The shafts have been completed and added to the prototype completing the mechanical portion of the rotor hub.
The method for interfacing the servo to the shaft is a little more concrete now.A lever was added to the shaft that will be used to rotate the shaft. The lever is a 3/16" piano wire 2" long. A 3/16" hole was drilled through the end of the shaft on the interior side of the shaft instead of the outside of the shaft.
There are a few benefits to having the lever on the interior side:
- The hole for the lever doesn't decrease the strength of the shaft.
- The lever is now protected inside the hub and less susceptible to damage.
- If the servo or linkage fails, the lever is captive between the two plates, limiting the travel of the blades if such a failure was to occur. This could mean the difference between losing the vehicle or not.
Drilling the 3/16" hole through the hardened steel shaft was an educational experience. Typical drill bits won't do much more than scratch the surface. I was about to buy some specialty bits when the intertubes provided some very useful information. Turns out that masonry bits with a carbide tip work well at cutting hardened steel. Just go slow and use cutting fluid. Since I had some masonry bits on hand it saved me some money as well as time. The process I ended up using was using a countersink to mark the location. A 5/32" masonry bit to drill the pilot hole and a 3/16" standard metal bit to clean up the hole to the proper diameter.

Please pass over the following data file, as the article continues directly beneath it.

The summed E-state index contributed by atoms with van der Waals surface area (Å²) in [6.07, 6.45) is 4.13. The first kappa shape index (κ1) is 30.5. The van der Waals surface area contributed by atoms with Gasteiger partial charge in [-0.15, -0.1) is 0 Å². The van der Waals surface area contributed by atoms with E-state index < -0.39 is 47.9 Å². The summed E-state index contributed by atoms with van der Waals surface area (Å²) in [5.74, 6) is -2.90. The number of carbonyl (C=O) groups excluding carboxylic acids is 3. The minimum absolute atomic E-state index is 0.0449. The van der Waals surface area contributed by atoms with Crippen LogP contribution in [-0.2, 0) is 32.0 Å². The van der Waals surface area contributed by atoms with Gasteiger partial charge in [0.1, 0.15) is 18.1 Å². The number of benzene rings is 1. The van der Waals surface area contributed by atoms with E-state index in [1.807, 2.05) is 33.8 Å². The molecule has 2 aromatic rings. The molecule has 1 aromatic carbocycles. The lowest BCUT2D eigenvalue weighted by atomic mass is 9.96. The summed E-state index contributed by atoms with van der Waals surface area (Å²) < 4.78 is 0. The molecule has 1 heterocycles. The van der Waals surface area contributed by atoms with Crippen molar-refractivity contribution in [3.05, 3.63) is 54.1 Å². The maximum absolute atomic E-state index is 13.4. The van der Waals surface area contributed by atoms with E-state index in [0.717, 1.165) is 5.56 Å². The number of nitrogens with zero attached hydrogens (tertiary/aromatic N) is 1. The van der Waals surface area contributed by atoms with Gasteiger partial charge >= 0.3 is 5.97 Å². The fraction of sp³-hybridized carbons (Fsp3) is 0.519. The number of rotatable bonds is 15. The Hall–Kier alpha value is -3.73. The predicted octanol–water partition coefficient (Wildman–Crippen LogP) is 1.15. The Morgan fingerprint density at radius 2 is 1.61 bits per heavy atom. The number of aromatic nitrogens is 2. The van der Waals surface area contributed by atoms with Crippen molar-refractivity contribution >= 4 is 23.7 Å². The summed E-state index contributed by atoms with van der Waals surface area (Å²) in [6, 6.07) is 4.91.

With the mechanical portion of the hub complete, the next step will be integrating the servos. The mechanical portion of the assembly weighs 2.0 lbs, an encouraging number.